A signature drive will soon get under way throughout North Dakota in an effort to place the "Clean Water, Lands and Outdoors Heritage Amendment" on the November 2012 ballot.
Twenty-seven thousand signatures must be filed with the N.D. Secretary of State by Aug. 8 for the issue to be placed on the ballot.
Proponents of the amendment say they hope to reach their goal well before the deadline.
Kim Fundingsland/MDN - - This group promoting the “Clean Water, Lands and Outdoors Heritage Amendment” to the North Dakota Constitution visited The Minot Daily News recently. From left are Jesse Beckers, Valley City, Pheasants Forever biologist; Eric Rosenquist, Center, The Nature Conservancy; Keith Trego, Bismarck, N.D. Natural Resources Trust, and Chuck Rostad, Bismarck, N.D. Wildlife Federation.
The proposed amendment would require that 5 percent of the state's oil and gas extraction tax be set aside for "a broad set of purposes including protecting and enhancing the state's water, wildlife and working farms and ranches."
"The state has infrastructure needs. Our language ensures that those needs are funded first," said Keith Trego, N.D. Natural Resources Trust. "We want to make sure there's absolutely no confusion about that. Those kinds of things are extremely important and we recognize that, but there's enough dollars for natural resources."
If the signatures are gathered and approved, and the state's voters voice their approval in November, a nine-person board would determine how and where to spend an estimated $50 million per year based on current oil and gas tax extraction revenue. The Legislature would appoint four of the nine board positions, the governor four more and the ninth would be a selected representative of state wildlife professionals.
"That board would really define how the money would be used," Trego said. "One thing we've considered is what we call a CRP-type program which would put habitat out there. We've tried to look at all the different needs. Every conservation program that is out there is over-subscribed."
The driving force behind the petition drive is the energy boom in western North Dakota that has impacted some hunting lands and brought thousands of new residents to the region. Proponents say they are not opposed to energy production, but remain concerned about the future of outdoor recreation and habitat in the state.
"We hold quality of life in high regard and that's why we believe the time is now," said Eric Rosenquist, Center, The Nature Conservancy. "We still have an opportunity to take care of clean water in the state. We still have prairie. We still have something to work with. The risk of waiting is unacceptable. There are some real forces at work that are diminishing the habitat."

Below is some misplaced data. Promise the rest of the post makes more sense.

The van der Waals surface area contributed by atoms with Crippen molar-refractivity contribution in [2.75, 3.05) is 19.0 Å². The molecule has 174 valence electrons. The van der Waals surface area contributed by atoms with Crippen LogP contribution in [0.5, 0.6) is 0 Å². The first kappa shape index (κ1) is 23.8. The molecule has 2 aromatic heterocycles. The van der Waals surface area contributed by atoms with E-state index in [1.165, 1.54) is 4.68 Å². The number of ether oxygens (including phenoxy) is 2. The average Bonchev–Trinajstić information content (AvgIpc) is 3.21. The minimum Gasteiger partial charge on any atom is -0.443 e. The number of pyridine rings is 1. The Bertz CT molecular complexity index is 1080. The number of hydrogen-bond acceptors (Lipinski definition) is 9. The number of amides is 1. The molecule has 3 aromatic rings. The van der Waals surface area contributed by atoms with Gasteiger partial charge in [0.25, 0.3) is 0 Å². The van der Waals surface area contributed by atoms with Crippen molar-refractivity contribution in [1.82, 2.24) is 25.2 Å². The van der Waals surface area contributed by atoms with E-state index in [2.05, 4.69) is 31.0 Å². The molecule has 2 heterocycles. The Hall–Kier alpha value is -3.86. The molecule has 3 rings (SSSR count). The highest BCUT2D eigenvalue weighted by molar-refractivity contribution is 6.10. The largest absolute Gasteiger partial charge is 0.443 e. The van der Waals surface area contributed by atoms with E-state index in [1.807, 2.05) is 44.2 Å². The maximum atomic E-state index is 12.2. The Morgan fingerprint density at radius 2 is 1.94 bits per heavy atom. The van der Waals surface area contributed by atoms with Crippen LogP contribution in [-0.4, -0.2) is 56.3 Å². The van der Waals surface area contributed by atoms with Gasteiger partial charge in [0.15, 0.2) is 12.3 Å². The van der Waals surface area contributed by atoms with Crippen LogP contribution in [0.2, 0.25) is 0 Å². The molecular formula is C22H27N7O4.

Proponents emphasize that the 5 percent request would come from the state general fund's share of the oil and gas extraction tax and not from other budgets, such as dollars dedicated to cities, counties, schools or townships.
"This amendment will help North Dakota conserve its best lands and waters for the future," said Jesse Beckers, Valley City's Pheasants Forever biologist. "It will protect clean water for our ground water, lakes and streams while providing incentives for farmers and ranchers to conserve wetlands and grasslands on their property. There's also specific language in the amendment for working with beginning farmers and ranchers."
According to Trego, the idea for the amendment was spawned after conversation with various state legislators revealed they "didn't seem to have a lot of interest in moving something like this through the Legislature." Despite the initial rebuff, Trego said polling data showed strong support for such an amendment among the residents of North Dakota.
"We came to the conclusion, with encouragement from elected officials, to sort of launch out in the direction that we have," said Trego.
Chuck Rostad, N.D. Wildlife Federation, is among those backing the proposal.
"From a hunter's and fisherman's standpoint, we feel this is a real good measure and we need it now," Rostad said. "The oil boom is just exploding. We're talking 2,000 wells or more every year. That's a lot of impact. We feel the time is now."